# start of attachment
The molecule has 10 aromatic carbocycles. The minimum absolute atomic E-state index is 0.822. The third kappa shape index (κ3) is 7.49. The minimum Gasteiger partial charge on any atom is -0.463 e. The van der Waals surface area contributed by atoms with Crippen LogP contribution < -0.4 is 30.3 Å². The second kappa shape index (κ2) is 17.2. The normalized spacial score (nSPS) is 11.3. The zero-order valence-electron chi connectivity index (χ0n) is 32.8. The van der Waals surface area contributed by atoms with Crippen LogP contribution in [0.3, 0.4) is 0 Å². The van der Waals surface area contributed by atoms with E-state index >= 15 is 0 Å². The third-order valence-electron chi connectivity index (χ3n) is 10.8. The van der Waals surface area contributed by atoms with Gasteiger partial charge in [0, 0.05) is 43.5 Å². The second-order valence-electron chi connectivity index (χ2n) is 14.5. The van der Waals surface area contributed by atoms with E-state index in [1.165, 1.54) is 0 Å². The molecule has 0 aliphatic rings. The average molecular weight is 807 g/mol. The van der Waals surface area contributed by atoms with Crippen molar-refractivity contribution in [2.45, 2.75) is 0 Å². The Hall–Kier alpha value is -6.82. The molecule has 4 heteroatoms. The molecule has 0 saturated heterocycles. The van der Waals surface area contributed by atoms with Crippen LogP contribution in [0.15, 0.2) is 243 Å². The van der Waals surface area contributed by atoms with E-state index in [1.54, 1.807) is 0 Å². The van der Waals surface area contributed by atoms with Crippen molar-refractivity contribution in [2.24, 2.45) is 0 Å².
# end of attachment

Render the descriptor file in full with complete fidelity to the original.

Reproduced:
The molecule has 10 aromatic carbocycles. The minimum absolute atomic E-state index is 0.822. The third kappa shape index (κ3) is 7.49. The minimum Gasteiger partial charge on any atom is -0.463 e. The van der Waals surface area contributed by atoms with Crippen LogP contribution < -0.4 is 30.3 Å². The second kappa shape index (κ2) is 17.2. The normalized spacial score (nSPS) is 11.3. The zero-order valence-electron chi connectivity index (χ0n) is 32.8. The van der Waals surface area contributed by atoms with Crippen LogP contribution in [0.3, 0.4) is 0 Å². The van der Waals surface area contributed by atoms with E-state index >= 15 is 0 Å². The third-order valence-electron chi connectivity index (χ3n) is 10.8. The van der Waals surface area contributed by atoms with Gasteiger partial charge in [0, 0.05) is 43.5 Å². The second-order valence-electron chi connectivity index (χ2n) is 14.5. The van der Waals surface area contributed by atoms with E-state index in [1.165, 1.54) is 0 Å². The molecule has 0 aliphatic rings. The average molecular weight is 807 g/mol. The van der Waals surface area contributed by atoms with Crippen molar-refractivity contribution in [2.45, 2.75) is 0 Å². The Hall–Kier alpha value is -6.82. The molecule has 4 heteroatoms. The molecule has 0 saturated heterocycles. The van der Waals surface area contributed by atoms with Crippen LogP contribution in [0.15, 0.2) is 243 Å². The van der Waals surface area contributed by atoms with E-state index in [1.54, 1.807) is 0 Å². The van der Waals surface area contributed by atoms with Crippen molar-refractivity contribution in [2.24, 2.45) is 0 Å².